OWINGS MILLS, MD – Going up against opposing NFL defenses was far easier for Lamar Jackson than fighting the flu, which got the best of the All-Pro quarterback as the Baltimore Ravens prepare for the playoffs.
It's a good thing the regular-season finale was essentially meaningless to the top-seeded Ravens, and that Baltimore (14-2) has a bye in the first round. Because Jackson was in no condition to play last Sunday or practice early this week.
“I really don't get sick,” Jackson said after Friday's workout. “It was like a stomach bug or something. It was weird, a nasty feeling. Numbness. But I'm over it. I'm 100 (percent) right now."
Over the first 15 games of the season, Jackson ran for 1,206 yards, threw 36 touchdown passes and led the Ravens to 13 wins. He was inactive for the finale, as planned, which turned out to be a blessing for the team and its second-year quarterback. Jackson was bundled up on the bench and watched in the rain for as long as he could, but there came a point when he had to concede to his illness.
“I had to leave because my stomach started messing with me,” he said. “So I had to stay inside and watch the game. But I was happy, excited. I started jumping up a little bit.”
With their 28-10 win over the Steelers, the Ravens extended their winning streak to 12 games. Baltimore finished the regular season with the best record in the NFL, and much of the credit goes to Jackson, who was named to The Associated Press NFL All-Pro Team on Friday.
Jackson may ultimately add an MVP Trophy to the mass of hardware presented to him during this dream season. But the only prize he cares about it the Lombardi Trophy, which goes to the Super Bowl winner.
“It's cool," he said of the All-Pro vote. “But all the accolades and stuff like that, I'll check that another time. I'm trying to chase something else right now. I don't even have a place for the (2016) Heisman. I still just have that in a box."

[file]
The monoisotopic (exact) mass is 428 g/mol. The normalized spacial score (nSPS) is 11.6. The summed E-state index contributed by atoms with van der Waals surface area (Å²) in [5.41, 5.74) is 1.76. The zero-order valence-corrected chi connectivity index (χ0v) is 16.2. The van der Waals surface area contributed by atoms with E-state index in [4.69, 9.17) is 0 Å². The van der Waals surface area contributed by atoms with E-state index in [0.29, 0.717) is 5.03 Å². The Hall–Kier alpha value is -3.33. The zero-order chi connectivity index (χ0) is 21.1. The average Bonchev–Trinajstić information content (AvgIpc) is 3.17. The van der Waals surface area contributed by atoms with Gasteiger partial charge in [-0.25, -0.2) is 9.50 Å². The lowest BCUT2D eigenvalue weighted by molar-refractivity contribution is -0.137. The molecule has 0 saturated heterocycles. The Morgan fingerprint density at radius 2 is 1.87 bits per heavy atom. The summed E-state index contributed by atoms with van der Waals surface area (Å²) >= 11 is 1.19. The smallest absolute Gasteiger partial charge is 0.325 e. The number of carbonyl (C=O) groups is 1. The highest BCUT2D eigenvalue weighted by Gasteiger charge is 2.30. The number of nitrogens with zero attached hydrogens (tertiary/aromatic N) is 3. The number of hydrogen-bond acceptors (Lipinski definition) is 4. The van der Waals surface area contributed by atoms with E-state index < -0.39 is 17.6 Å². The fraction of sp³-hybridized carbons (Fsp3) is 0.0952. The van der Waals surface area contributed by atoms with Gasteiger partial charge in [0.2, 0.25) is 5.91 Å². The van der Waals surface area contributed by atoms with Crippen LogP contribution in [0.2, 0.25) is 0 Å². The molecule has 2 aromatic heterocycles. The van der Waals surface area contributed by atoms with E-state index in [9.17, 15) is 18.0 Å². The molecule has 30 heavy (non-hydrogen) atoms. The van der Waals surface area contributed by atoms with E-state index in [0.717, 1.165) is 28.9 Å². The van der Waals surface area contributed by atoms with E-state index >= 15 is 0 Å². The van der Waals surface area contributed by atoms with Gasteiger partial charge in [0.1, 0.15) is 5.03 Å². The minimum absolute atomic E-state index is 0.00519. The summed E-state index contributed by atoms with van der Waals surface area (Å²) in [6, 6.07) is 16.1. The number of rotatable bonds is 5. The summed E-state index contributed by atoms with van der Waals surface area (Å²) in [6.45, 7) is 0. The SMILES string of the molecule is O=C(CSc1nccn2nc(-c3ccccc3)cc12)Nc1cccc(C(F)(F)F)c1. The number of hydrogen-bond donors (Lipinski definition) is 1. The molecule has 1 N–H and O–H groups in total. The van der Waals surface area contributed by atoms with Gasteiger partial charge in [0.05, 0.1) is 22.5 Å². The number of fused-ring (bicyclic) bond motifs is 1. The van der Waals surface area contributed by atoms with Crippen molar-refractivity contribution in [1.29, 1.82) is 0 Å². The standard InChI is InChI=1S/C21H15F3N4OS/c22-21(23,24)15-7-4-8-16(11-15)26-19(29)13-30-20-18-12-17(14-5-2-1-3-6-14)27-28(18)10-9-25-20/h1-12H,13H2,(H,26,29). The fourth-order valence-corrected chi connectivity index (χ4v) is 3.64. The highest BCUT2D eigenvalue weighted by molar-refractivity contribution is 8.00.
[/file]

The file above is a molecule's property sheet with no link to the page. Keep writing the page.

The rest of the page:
Jackson has endeared himself to those in he locker room for his willingness to put the team ahead of individual accomplishments. That doesn't mean they won't make fun of him when the opportunity presents itself.
Although Jackson clearly felt awful up to the middle of the week, linebacker Matthew Judon expressed no sympathy.
“Did Lamar feel sorry for me when I had to play (against the Steelers)? No he didn't," Judon said with a wide smile. “I didn't feel sorry for Lamar. He's a grown man. He took care of it. He came here and got treatment. He was a pro about it. He tried not to get anybody sick and he looked all right today."
The Ravens practiced Tuesday, Thursday and Friday before taking the weekend off. Tight end Hayden Hurst returned to practice Friday after a similar battle with the flu.
“The biggest thing probably is getting those guys back up to weight with fluids and stuff like that,” coach John Harbaugh said. “But Lamar had a heck of a practice and he looked 100 percent."
Baltimore's first postseason game will be on Jan. 11, at home against either Tennessee, Buffalo or Houston.
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